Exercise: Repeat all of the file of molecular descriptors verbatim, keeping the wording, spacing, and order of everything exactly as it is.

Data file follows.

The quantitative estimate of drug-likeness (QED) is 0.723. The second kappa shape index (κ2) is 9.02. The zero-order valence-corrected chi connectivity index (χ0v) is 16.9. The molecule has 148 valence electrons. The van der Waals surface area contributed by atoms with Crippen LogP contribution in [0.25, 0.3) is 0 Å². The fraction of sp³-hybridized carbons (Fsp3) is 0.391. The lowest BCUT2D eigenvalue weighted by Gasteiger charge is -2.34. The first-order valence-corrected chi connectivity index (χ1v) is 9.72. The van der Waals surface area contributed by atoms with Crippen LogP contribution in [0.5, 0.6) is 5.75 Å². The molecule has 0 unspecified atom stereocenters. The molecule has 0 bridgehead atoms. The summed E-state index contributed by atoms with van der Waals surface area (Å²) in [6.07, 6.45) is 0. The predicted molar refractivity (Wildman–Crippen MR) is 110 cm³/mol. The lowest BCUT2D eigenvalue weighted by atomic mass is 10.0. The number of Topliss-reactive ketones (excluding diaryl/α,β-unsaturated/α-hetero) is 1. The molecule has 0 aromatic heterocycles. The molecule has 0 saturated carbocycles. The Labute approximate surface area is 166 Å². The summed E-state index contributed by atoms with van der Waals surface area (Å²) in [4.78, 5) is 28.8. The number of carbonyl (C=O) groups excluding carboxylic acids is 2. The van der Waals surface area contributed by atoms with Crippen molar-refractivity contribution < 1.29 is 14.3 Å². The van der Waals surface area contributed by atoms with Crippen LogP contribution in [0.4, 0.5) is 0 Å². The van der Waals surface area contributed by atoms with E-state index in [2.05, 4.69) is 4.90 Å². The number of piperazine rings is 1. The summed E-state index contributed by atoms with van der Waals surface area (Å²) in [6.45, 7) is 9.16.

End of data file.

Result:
The quantitative estimate of drug-likeness (QED) is 0.723. The second kappa shape index (κ2) is 9.02. The zero-order valence-corrected chi connectivity index (χ0v) is 16.9. The molecule has 148 valence electrons. The van der Waals surface area contributed by atoms with Crippen LogP contribution in [0.25, 0.3) is 0 Å². The fraction of sp³-hybridized carbons (Fsp3) is 0.391. The lowest BCUT2D eigenvalue weighted by Gasteiger charge is -2.34. The first-order valence-corrected chi connectivity index (χ1v) is 9.72. The van der Waals surface area contributed by atoms with Crippen LogP contribution in [0.5, 0.6) is 5.75 Å². The molecule has 0 unspecified atom stereocenters. The molecule has 0 bridgehead atoms. The summed E-state index contributed by atoms with van der Waals surface area (Å²) in [6.07, 6.45) is 0. The predicted molar refractivity (Wildman–Crippen MR) is 110 cm³/mol. The lowest BCUT2D eigenvalue weighted by atomic mass is 10.0. The number of Topliss-reactive ketones (excluding diaryl/α,β-unsaturated/α-hetero) is 1. The molecule has 0 aromatic heterocycles. The molecule has 0 saturated carbocycles. The Labute approximate surface area is 166 Å². The summed E-state index contributed by atoms with van der Waals surface area (Å²) in [4.78, 5) is 28.8. The number of carbonyl (C=O) groups excluding carboxylic acids is 2. The van der Waals surface area contributed by atoms with Crippen molar-refractivity contribution < 1.29 is 14.3 Å². The van der Waals surface area contributed by atoms with Crippen LogP contribution in [0.4, 0.5) is 0 Å². The van der Waals surface area contributed by atoms with E-state index in [2.05, 4.69) is 4.90 Å². The number of piperazine rings is 1. The summed E-state index contributed by atoms with van der Waals surface area (Å²) in [6.45, 7) is 9.16.